NAFTA renegotiation prepares to launch

By Sandi Soendker, EDITOR-IN-CHIEF

U.S. NAFTA renegotiators want to hear from the people before wading into any changes to the 25-year old trade agreement with Canada and Mexico. The Office of the United States Trade Representative sought public comments last month on “matters relevant to the modernization” of the North American Free Trade Agreement.

The Owner-Operator Independent Drivers Association submitted comments asking that Mexican-domiciled carriers be restricted to the border zone only.

In addition, a public hearing on NAFTA renegotiation was set for June 27 in Washington, D.C. OOIDA Executive Vice President Todd Spencer attended on behalf of the Association’s members. Spencer says NAFTA renegotiation has considerable implications for men and women truckers.

“Trucking was never key to this treaty in any way, shape or form,” says Spencer. “The original language simply talked about harmonizing the regulations between the NAFTA partners. But that harmonization never happened.

“If it had, given the U.S. is the biggest among the partners in terms of people and participants, it would have the U.S. setting the standards. Agreeing to our standards is something that Mexico has not been willing to do or interested in doing – obviously for a multitude of reasons.”

As evidenced by the Association’s two federal lawsuits that are still pending, Spencer says OOIDA is adamant that the cross-border Mexican truck program, which allows long-haul trucking beyond commercial zones, should be dropped from the program.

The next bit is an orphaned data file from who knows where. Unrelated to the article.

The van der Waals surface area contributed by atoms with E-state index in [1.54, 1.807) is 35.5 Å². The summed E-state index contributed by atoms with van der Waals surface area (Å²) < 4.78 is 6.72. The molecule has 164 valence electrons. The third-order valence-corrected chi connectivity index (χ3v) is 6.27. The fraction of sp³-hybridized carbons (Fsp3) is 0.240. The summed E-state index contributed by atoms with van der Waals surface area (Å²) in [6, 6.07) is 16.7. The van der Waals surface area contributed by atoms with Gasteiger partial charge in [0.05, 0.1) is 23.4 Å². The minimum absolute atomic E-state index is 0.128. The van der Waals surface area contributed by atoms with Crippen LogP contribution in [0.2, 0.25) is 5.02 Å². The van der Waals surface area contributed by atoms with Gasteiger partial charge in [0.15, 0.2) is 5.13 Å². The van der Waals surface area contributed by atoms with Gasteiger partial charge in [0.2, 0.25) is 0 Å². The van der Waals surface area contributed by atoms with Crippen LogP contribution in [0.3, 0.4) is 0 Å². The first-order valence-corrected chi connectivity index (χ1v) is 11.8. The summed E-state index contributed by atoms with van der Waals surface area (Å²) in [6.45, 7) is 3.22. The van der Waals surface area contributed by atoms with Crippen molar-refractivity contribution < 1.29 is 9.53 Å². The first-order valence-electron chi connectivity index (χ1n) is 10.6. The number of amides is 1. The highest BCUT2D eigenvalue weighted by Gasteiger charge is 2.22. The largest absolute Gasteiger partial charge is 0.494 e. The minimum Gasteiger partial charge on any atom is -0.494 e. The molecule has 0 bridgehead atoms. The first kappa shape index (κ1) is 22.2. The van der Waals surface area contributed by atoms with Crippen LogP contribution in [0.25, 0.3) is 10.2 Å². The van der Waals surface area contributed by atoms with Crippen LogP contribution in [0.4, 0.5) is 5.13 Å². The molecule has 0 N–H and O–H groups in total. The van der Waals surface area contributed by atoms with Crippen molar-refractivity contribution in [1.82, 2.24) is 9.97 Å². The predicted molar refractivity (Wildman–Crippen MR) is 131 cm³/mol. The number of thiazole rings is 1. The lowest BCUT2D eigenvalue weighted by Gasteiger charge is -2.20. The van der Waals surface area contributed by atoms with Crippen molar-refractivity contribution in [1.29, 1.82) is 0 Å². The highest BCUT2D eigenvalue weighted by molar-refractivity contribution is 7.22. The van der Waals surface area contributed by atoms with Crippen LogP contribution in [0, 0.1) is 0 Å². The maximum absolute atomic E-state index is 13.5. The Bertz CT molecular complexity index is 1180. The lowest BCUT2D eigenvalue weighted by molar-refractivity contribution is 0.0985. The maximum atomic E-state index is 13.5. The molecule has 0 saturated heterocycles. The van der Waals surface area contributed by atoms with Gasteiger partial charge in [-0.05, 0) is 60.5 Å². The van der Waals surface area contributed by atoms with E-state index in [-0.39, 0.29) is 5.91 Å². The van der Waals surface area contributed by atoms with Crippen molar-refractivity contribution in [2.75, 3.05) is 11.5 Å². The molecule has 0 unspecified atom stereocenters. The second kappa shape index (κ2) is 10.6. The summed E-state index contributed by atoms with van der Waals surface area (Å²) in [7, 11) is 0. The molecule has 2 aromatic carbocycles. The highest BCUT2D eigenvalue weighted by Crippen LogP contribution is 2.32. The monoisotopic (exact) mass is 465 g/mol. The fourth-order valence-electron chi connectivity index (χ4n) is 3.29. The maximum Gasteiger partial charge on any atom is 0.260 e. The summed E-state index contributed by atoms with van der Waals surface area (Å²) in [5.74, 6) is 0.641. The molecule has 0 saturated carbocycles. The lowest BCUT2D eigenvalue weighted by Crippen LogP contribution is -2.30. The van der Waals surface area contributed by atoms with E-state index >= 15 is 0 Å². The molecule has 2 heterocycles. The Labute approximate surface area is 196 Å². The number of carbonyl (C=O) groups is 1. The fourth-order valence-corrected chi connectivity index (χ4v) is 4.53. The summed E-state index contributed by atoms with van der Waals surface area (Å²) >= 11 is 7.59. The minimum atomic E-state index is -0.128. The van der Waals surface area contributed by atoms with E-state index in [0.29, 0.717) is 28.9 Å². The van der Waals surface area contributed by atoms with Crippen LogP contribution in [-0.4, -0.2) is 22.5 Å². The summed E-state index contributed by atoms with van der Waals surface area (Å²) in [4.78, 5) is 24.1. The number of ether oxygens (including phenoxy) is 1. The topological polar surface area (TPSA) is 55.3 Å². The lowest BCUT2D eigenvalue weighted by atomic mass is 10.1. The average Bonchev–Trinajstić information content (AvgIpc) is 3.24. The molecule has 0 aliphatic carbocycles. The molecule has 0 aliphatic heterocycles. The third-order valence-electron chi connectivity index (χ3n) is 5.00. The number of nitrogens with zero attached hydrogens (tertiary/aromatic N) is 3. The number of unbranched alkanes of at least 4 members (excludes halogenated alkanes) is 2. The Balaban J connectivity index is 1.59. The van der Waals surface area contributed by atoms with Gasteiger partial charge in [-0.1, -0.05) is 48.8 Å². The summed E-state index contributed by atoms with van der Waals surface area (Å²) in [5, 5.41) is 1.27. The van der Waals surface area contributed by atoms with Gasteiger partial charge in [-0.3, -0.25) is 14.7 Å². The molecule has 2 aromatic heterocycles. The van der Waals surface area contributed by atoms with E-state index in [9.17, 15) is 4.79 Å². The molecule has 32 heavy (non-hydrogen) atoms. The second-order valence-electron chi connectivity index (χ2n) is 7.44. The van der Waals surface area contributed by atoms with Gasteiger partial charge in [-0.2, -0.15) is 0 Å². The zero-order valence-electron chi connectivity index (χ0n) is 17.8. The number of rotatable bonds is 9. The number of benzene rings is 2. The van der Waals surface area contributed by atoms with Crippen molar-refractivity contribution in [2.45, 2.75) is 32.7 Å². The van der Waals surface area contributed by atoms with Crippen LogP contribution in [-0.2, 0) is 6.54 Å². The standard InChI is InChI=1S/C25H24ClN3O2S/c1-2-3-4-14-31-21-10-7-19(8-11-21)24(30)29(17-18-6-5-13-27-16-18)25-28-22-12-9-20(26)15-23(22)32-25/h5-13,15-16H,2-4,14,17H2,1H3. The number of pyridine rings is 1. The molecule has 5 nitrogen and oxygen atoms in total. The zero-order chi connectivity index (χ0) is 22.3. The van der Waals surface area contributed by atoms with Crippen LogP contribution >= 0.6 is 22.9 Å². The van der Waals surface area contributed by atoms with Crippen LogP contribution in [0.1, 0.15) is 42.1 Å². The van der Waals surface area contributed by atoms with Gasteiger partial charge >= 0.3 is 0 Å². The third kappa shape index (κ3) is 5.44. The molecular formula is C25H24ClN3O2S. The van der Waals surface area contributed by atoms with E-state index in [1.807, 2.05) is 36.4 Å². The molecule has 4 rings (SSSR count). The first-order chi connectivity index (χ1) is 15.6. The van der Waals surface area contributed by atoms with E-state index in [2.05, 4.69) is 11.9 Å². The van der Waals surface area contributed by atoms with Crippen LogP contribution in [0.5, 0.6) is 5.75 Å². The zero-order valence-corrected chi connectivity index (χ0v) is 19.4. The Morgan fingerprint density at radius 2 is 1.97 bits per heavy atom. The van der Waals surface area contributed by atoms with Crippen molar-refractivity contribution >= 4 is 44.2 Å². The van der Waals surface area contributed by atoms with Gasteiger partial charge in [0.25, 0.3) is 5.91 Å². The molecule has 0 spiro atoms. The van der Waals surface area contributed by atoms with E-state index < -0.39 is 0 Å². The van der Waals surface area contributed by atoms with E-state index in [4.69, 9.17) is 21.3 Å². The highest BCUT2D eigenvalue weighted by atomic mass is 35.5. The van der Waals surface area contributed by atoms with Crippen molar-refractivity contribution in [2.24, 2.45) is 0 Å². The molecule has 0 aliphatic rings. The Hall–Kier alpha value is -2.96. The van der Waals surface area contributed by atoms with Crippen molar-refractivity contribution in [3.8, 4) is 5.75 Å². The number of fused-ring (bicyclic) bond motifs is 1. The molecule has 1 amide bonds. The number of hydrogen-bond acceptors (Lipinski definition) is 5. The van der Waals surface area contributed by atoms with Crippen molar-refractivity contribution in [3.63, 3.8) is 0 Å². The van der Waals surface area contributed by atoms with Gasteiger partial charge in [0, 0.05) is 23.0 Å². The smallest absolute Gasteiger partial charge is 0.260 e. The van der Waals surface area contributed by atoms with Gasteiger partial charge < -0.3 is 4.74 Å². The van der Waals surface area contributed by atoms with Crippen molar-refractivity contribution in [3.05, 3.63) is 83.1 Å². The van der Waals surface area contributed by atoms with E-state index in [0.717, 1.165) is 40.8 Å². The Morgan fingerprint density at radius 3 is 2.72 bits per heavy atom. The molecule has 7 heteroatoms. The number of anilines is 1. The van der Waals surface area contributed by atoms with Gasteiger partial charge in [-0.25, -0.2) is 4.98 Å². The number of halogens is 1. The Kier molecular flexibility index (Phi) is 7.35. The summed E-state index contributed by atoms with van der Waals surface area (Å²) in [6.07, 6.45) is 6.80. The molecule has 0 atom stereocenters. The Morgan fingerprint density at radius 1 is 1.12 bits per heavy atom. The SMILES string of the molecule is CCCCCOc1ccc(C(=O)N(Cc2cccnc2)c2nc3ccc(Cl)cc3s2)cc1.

“The system we have that has been in place for years – trailers being swapped at the borders ­­– and has been going on with Mexico for years works well,” he says. “For economic reasons it doesn’t really work for Mexican trucks to cross the border and go too far beyond the commercial zones. That’s just acknowledging reality.

“Having said that, I doubt the proponents of opening the border have changed their minds. I’m talking about the U.S. Chamber of Commerce and trucking’s biggest carriers that look at Mexico as an opportunity to tap into cheaper labor.”

Spencer says that people taking a fresh look at the issue right now will see that the U.S. is not a beneficiary of doing that.

“In reality, Mexican regulatory standards are not anywhere close to where they are for U.S. drivers. Our drivers have been dealing with a costly burden of regulations for years,” he says. “Mexican drivers are not willing to accept those rules. It does not make economic sense to them.”

Formal negotiations between U.S., Mexico and Canada could begin by late summer. LL